Carrie Brownstein by Parker Fitzgerald
Also: Carrie and Fred Armisen on Fresh Air
Must watch: Valerie June's Tiny Desk Concert at NPR
Hear Ken Tucker's review of her album “Pushin’ Against a Stone" : Valerie June Wants To Be On Your Mind
Jazz critic Kevin Whitehead on Orrin Evans' new album titled “…It was beauty:”
On Philadelphia pianist Orrin Evans’ trio version of Ornette Coleman’s “Blues Connotation,” drummer Donald Edwards and bassist Eric Revis set a New Orleans second line groove tinged with vintage hip-hop. A beat like that is catnip to Evans, who gets right down and rolls in it. He quotes from [Thelonious] Monk and Miles [Davis] tunes in his solo, keeping the mood light.
image via McKenna Group Productions LLC
NPR Music has a First Listen for Bob Dylan's album "Another Self Portrait (1969-1971)"part of his ongoing Bootleg series. The album will be released August 27th.
"If Bob Dylan’s long career as a genius of the American spirit has taught us anything, it’s that one fan’s trash is another one’s treasure. ‘I never looked at songs as ‘good’ or ‘bad,’ only different kinds of good ones,’ he once said."
photo via RockCircus
Ken Tucker reviews Valerie June's debut LP “Pushin’ Against A Stone”:
Valerie June wants to be on your mind—to get inside your head. She writes or co-writes songs that mix blues, gospel, folk, and soul and which describe emotional isolation, financial deprivation, and an insecurity about her place in the world. She’s unafraid to proclaim her neediness. Perhaps because, possessed of a big, powerful voice, she knows that her vulnerability isn’t likely to come off as passive or self-pitying.
Word on the street is this album is really good.
It’s been a pretty consistent truth in the contemporary music field, starting about the mid-to-late ’80s: If you asked a young singer coming up, who did they love, who did they put on the turntable, so many people would say Nick Drake. He’s become a real musician’s musician.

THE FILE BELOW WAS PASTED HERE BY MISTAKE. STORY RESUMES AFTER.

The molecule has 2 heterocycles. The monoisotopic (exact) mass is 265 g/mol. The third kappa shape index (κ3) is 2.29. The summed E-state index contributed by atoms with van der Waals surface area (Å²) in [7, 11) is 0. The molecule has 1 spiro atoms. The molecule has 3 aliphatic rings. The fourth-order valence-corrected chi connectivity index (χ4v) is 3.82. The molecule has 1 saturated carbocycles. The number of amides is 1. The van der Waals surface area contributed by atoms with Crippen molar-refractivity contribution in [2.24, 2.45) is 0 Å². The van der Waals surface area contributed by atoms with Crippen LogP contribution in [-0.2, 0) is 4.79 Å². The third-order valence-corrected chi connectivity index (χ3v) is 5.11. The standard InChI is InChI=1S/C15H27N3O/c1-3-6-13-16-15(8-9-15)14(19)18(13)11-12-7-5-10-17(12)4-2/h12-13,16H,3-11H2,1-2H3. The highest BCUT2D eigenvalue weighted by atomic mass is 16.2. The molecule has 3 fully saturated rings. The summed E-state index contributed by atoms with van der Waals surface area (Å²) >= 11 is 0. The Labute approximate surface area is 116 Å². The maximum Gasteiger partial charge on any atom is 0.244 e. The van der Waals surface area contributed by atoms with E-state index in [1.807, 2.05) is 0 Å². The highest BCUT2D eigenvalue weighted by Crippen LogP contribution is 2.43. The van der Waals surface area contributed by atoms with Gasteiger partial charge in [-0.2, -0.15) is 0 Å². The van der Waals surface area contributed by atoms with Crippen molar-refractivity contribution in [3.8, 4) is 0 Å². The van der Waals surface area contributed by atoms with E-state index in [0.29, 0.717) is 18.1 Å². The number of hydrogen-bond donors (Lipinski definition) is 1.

—Joe Boyd, who produced Nick Drake’s first two albums back in 1969 and 1970. He talks with All Things Considered today about a new Nick Drake tribute album.
Here is a Fresh Air interview with Joe Boyd.
When Cuban musician Juan de Marcos González teamed up with Ry Cooder to create Buena Vista Social Club, he became internationally known almost overnight. The bandleader is still at it, as you can see in this three-song set, recorded live for Jazz24.
Heads up, you guys: new Jimi Hendrix is being released March 5 and NPR Music has a First Listen:
[T]he newest collection of Hendrixiana (titled People, Hell and Angels, out March 5) is a suitable addition to the guitar giant’s large posthumous output, drawn from recordings he’d made between 1968 and 1970 with a variety of co-conspirators.
Ken Tucker reviews the new Richard Thompson album on the show today. Above, Thompson’s Tiny Desk performance.
On his new album Gamak, Mahanthappa takes off from Indian rhythms, but also the gamakas: the specific ways classical virtuosos tailor individual notes or move between them. They might attack a pitch from just above or below, or sweep upward as it trails off, or oscillate between notes. In these original tunes, as in traditional Indian music, those deviations are essential to the feeling and not mere decoration. Mahanthappa, who’s worked with Indian classical saxophonist Kadri Gopalnath, can get inside that authentic South Indian sound while turning it to his own ends.
Above, Mahanthappa’s Tiny Desk Concert for NPR Music
Grizzly Bear’s fourth album rewards listeners with strange surprises and a few hooky, expansive ringers. Along the way, it showcases the considerable gifts of four guys willing to hover patiently through the detours, without sacrificing the beauty that makes the journey worthwhile.